Women across the world have always been on the frontlines of struggles to attain peace, security, dignity, sustainable development and human rights for all. Despite their contributions they are usually ignored, often attacked and seldom recognised for their achievements. This week, courageous women human rights defenders and feminist activists are gathering in Geneva to demand that their rights be upheld, to share experiences and to build networks. They demand an urgent response from the UN member States to the growing global trend of pushback and reprisals they experience as human rights systems are increasingly undermined and delegitimised.
Cindy Aung is a woman human rights defender working in the Kachin state of Myanmar. She has been working to document the military and the government’s exploitation of natural resources in her state, including by collecting information on large-scale development projects such as mining, monocrop plantations and hydropower. Through the Kachin Development Networking Group, Cindy and others are promoting local and community-led solutions to address the large-scale destruction caused by such development projects. Their work is led and driven by women.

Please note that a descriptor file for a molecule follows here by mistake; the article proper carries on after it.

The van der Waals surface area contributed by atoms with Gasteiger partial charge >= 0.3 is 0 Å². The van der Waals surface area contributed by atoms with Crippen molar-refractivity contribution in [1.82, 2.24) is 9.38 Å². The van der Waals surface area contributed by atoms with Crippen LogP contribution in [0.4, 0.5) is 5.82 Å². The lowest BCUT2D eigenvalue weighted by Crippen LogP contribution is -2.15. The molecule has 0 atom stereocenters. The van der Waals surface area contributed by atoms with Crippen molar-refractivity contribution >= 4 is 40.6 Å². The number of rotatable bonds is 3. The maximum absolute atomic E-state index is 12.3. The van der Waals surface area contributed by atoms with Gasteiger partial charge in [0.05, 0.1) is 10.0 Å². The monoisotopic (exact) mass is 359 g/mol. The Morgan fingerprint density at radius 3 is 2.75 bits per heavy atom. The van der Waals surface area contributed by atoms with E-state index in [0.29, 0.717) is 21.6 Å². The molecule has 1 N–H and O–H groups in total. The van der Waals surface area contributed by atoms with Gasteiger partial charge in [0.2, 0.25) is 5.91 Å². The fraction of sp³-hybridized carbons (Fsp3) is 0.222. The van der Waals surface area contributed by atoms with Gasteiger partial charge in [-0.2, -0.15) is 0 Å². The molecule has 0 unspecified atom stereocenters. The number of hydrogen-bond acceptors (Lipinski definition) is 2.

Cindy is one of the 10 participants to the Women Human Rights Defenders Advocacy Week organised by ISHR along with Amnesty International, Association for Women’s Rights in Development (AWID), Just Associates (JASS), Mesoamerican Initiatives for Women Human Rights Defenders (IM-Defensoras) and the Urgent Action Fund for Women’s Human Rights. “My goal this week is to learn how to best tell my story to the UN so that member States finally see the huge contributions that I and other women activists are bringing to our whole communities – not just to women,” she says. “And for our diligent work to continue, we know exactly what we need: better and more efficient measures against the threats and attacks we face because we are women and because of our work.”